Since concentrating solar power uses direct sunlight, the best conditions for this technology are in arid or semi-arid climates, including Southern Europe, North and Southern Africa, the Middle East, Western India, Western Australia, the Andean Plateau, Northeastern Brazil, Northern Mexico, and the Southwest United States. The cost of concentrating solar power generated with up-to-date technology at superior locations is between USD 0.10 and USD 0.15 per kWh. CSP technology is still too expensive to compete in domestic markets without subsidies. The goal of ongoing RD&D is to reduce the cost of CSP systems to USD 0.05-USD 0.08 per kWh within 10 years and to below USD 0.05 in the long term. Improved manufacturing technologies are needed to reduce the cost of key components, especially for first plant applications where economies of scale are not yet available. Field demonstration of the performance and reliability of stirling engines are critical.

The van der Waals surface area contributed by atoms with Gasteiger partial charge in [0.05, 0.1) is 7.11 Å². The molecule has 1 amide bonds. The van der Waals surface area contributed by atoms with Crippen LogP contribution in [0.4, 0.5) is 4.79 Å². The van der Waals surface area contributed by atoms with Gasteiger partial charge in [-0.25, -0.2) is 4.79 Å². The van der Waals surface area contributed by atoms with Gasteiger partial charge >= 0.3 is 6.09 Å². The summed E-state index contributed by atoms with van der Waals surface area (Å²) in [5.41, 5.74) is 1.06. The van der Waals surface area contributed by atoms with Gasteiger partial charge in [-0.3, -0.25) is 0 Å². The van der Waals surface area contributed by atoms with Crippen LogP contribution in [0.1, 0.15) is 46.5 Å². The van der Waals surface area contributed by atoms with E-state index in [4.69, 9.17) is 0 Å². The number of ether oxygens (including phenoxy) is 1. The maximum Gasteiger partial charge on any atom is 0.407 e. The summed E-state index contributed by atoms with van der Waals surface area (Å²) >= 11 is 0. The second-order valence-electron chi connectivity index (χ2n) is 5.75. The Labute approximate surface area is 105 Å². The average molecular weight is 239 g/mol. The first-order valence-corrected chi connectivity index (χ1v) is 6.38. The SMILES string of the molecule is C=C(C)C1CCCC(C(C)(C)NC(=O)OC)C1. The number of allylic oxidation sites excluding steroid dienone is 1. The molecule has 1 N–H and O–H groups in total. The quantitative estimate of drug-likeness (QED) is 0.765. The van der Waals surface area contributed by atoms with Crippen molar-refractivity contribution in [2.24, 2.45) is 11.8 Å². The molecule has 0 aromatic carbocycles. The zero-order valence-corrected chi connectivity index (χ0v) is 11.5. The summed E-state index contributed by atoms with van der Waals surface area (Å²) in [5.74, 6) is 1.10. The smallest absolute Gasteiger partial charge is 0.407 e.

The European Commission (EC) has undertaken a coordination activity, the European Concentrated Solar Thermal Road-mapping (ECOSTAR), to harmonize the fragmented research methodology previously in place in Europe, which previously led to competing approaches on how to develop and implement CSP technology. Cost-targeted innovation approaches, as well as continuous implementation of this technology, are needed to realize cost-competitiveness in a timely manner.
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